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For Immediate Release
National Farmers supports legislation for increased banking, economic security
AMES, Iowa (July 23, 2013)—At the National Farmers national
board meeting July 17, national board members supported measures in the proposed
21st Century Glass Steagall Act and the proposed Return to Prudent Banking Act,
citing the need to prevent a potential banking crisis domino effect, and ultimately
protect the economy.
Both bills would remove the connection of investment banking
and commercial banking in one institution. In investment banks, products such as
hedge funds rule the day. Commercial banks primarily provide services such as checking
and savings. The 21st Century Glass Steagall Act (S. 1282) was introduced July 11
by Elizabeth Warren, (D-Mass.), John McCain, (R-Ariz.), Maria Cantwell, (D-Wash.)
and Angus King, (I-Me.)
If passed, large financial institutions would be unable
to access FDIC-insured savings and deposits, using the money and a variety of investment
products to speculate. Ultimately, it would end practices relying on the belief
that a banking type of entity could grow too large to buckle under financial strain.
National Farmers leadership recognizes debate continues
about the causes of the Great Recession, and whether the safeguards this bill provides
would have prevented that crisis. However, the internal connection in an institution
between investment and commercial banking increases risk exposure. At National Farmers,
we are intentional about managing price risk for producers, and respectfully request
Congress to be intentional, manage banking risk and protect lending customers on
farms and in cities alike.
Many economists say this is a more secure system, and would
prevent future problems of investment risk exposure to commercial banks and their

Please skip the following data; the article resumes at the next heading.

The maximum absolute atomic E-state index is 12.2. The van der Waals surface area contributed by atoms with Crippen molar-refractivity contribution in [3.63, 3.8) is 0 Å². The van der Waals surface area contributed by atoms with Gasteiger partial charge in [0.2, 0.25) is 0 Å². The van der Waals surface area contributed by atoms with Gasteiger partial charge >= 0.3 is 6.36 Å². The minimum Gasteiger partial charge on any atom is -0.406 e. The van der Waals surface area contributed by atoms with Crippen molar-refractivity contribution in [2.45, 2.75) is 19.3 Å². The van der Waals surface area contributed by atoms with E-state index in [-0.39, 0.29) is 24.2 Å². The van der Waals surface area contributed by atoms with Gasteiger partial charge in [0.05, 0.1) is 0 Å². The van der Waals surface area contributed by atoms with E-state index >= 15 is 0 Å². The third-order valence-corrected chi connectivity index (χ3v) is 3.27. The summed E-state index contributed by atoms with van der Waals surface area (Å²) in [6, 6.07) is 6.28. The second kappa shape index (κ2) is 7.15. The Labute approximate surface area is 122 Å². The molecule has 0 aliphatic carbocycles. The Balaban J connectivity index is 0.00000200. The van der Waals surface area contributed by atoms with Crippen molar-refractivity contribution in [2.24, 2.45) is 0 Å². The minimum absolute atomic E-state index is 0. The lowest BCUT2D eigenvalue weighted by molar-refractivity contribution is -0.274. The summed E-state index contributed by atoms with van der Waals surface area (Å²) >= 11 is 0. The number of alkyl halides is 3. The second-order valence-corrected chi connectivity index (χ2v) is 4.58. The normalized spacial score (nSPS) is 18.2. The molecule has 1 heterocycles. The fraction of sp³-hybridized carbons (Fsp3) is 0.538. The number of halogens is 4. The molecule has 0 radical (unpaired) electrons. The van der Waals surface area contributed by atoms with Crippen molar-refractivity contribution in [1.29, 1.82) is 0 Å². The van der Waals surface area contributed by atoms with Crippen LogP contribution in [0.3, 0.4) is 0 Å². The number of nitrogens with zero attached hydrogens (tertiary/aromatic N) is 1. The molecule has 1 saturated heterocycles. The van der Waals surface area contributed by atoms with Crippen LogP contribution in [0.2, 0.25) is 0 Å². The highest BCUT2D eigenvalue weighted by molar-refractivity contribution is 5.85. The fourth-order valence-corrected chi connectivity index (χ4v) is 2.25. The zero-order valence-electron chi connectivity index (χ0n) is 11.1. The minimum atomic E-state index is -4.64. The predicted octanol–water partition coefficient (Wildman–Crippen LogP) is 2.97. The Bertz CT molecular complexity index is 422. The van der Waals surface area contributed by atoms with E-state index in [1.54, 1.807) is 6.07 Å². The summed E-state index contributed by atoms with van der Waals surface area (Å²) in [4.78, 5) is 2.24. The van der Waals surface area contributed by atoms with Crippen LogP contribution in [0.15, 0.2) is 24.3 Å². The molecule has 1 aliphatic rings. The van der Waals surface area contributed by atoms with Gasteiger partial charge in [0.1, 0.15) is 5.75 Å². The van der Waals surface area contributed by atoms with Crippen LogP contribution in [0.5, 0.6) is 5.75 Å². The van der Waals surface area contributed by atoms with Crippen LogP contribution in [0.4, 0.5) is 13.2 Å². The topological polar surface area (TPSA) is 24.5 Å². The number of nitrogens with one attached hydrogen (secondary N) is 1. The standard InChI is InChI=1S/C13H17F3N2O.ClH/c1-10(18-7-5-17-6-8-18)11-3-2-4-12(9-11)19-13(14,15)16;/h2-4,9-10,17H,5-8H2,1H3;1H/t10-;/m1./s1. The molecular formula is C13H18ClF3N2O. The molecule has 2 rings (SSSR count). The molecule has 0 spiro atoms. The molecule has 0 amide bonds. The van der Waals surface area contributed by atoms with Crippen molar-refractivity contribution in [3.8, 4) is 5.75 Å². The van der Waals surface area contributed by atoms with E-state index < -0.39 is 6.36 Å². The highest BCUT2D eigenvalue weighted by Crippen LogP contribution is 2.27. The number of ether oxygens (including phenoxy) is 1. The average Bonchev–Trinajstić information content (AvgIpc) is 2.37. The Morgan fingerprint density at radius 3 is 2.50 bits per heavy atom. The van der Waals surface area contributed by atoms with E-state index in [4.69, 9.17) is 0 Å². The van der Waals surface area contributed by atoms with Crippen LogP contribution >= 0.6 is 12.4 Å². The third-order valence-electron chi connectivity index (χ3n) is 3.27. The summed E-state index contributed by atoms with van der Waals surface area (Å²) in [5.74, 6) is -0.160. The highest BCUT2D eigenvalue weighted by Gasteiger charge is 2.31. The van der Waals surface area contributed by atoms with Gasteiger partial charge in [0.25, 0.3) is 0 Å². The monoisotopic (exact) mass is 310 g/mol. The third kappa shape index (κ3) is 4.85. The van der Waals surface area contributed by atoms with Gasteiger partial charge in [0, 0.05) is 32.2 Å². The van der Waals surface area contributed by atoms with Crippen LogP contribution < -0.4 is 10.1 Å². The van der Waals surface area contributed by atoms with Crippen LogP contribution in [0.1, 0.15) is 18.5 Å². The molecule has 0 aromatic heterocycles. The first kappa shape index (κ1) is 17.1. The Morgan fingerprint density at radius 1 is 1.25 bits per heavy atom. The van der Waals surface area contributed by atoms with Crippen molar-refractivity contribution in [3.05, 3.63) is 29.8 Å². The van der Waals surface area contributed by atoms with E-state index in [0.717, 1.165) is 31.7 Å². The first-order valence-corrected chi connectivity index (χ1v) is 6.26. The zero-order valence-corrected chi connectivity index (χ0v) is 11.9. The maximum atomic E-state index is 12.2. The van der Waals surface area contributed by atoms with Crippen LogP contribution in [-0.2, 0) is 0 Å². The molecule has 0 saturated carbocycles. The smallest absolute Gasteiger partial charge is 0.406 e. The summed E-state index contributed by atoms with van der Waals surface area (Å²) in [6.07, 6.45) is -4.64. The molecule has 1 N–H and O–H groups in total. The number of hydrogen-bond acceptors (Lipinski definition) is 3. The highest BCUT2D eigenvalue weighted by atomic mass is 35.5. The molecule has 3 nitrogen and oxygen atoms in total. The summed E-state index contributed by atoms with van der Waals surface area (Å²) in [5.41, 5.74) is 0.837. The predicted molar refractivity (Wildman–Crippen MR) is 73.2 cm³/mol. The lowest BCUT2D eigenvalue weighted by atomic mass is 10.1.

customers. National Farmers, for the benefit of agriculture and consumers, supports
reinstating long-held safeguards.
The Return to Prudent Banking Act of 2013 was introduced
in the U.S. House (H.R. 129) and the U.S. Senate (S. 985) in May. Previously protective
measures were in place in The Glass-Steagall Act (Banking Act of 1933), but those
were repealed in 1999, with the Gramm-Leach-Bliley Act.
Some who urged repeal of the original Glass-Steagall –
now publicly say they were wrong. Former President Bill Clinton. Former Speaker
of the House Newt Gingrich. Former Merrill Lynch CEO David Komansky. U.S. Representative
Steny Hover, (D-Md.).
The Dodd-Frank Wall Street Reform and Consumer Protection
Act of 2010, was a start toward correcting problems, and was meant to fill loopholes
for over-the-counter derivatives, asset-backed securities, hedge funds, mortgage
brokers and payday lenders. It was also intended to end taxpayers’ vulnerability
to picking up the bill if a large conglomerate failed, known as Too Big To Fail
bailouts. And the 2010 Act created a council to examine systemic risks caused by
conglomerates and products or financial activities that could threaten the economy.
But the 2010 legislation didn’t go far enough.
Other organizations support addressing core banking security
issues, such as the systemic risk of Too Big To Fail, including the Independent
Community Bankers Association, and National Farmers Union, which supported the Return
to Prudent Banking Act.
Farmers, ranchers and consumers count on their financial
institutions to remain sound. National Farmers national board members support measures
isolating commercial banking and investment banking, and other provisions in these
bills. The organization urges passage of legislation that increases security of
America’s banking system.
National Farmers is a group marketing and price negotiation
provider for the nation’s farmers and ranchers.